Rumours of glory
Sex, guns and God—probably not what you expect from a Bruce Cockburn autobiography. Well, maybe the God part, if you were a fan of the Canadian musician’s work during the mid-’70s, his most explicitly Christian period. You might not know about his love of firearms or his erotically charged—okay, perfectly normal string of failed relationships, which he writes about candidly. You might, however, be surprised this book even exists, considering Cockburn’s ambivalence about his own fame. When his first album came out in 1970, he heard it played in its entirety on CHUM-FM as he walked around Toronto’s hippie enclave, Yorkville. “Most performers would have been thrilled. I was terrified. I thought, ‘I’m never going to have privacy again!’ ” Yet, here he is, 44 years later, with a memoir about, as he puts it, “making music, making love, making mistakes, making my way across this beautiful and dangerous planet.”
A surprisingly large portion of his book portrays a man who came to Christianity as an adult, after dabbling in the occult, and whose ever-evolving understanding of faith and the Divine manifests itself in every aspect of his life and art. He is a searcher; his songs are often reportage of his travels, philosophical and physical. But there is also some juice here. His first album was funded by a shady drug dealer. At a concert in Italy, armed men suddenly started moving around his equipment, mid-song; there had been an anarchist bomb threat.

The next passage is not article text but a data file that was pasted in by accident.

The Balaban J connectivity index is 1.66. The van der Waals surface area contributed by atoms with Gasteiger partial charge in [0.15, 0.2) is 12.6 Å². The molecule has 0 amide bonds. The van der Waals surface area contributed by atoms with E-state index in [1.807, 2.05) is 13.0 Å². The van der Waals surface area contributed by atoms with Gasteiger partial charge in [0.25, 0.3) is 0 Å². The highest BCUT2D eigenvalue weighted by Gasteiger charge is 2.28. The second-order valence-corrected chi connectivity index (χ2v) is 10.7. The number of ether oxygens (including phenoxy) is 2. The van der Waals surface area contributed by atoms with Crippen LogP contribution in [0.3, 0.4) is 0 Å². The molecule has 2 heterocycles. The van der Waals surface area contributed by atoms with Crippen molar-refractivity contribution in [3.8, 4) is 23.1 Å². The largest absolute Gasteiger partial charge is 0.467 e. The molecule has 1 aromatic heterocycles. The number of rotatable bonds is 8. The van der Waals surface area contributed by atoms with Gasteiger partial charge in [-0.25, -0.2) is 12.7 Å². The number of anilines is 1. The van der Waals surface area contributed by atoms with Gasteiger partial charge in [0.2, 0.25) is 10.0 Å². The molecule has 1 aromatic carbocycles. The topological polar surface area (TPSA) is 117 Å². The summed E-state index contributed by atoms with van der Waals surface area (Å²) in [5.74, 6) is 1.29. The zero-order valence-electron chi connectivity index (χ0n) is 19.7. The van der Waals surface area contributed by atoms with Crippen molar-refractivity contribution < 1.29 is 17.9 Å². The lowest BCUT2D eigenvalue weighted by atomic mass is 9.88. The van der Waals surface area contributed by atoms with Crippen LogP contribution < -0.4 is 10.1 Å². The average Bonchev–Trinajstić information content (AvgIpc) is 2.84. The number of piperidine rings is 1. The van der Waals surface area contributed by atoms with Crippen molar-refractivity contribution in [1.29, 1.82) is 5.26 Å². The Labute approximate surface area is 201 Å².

It’s hard to imagine a more Canadian memoir: a serious, self-righteous, self-deprecating and quietly talented artist who purposely avoided pursuing success outside Canada until he landed a Top 40 hit in 1979, Wondering Where the Lions Are. (That gave his U.S. record-label head a few strange promotional ideas—including “showing up at a radio station with a lion on a leash, scaring the s–t out of everybody.”) Cockburn’s marriage fell apart because, he says, he was “unable to adequately express feeling.” That would probably do it, yeah.
If you’ve ever heard a Bruce Cockburn song, you know he’s earnest—often to a fault. Here’s a guy who admits, when writing about his not-so-wild youth: “In my mind, life was too serious and weighty to actually be ‘fun.’ This outlook set in toward my teens and didn’t dissipate for the next 30 years.” When did that change, exactly? He doesn’t say. But one of the advantages of age is being able to laugh at your own youth—which Cockburn does. Earnestly, of course.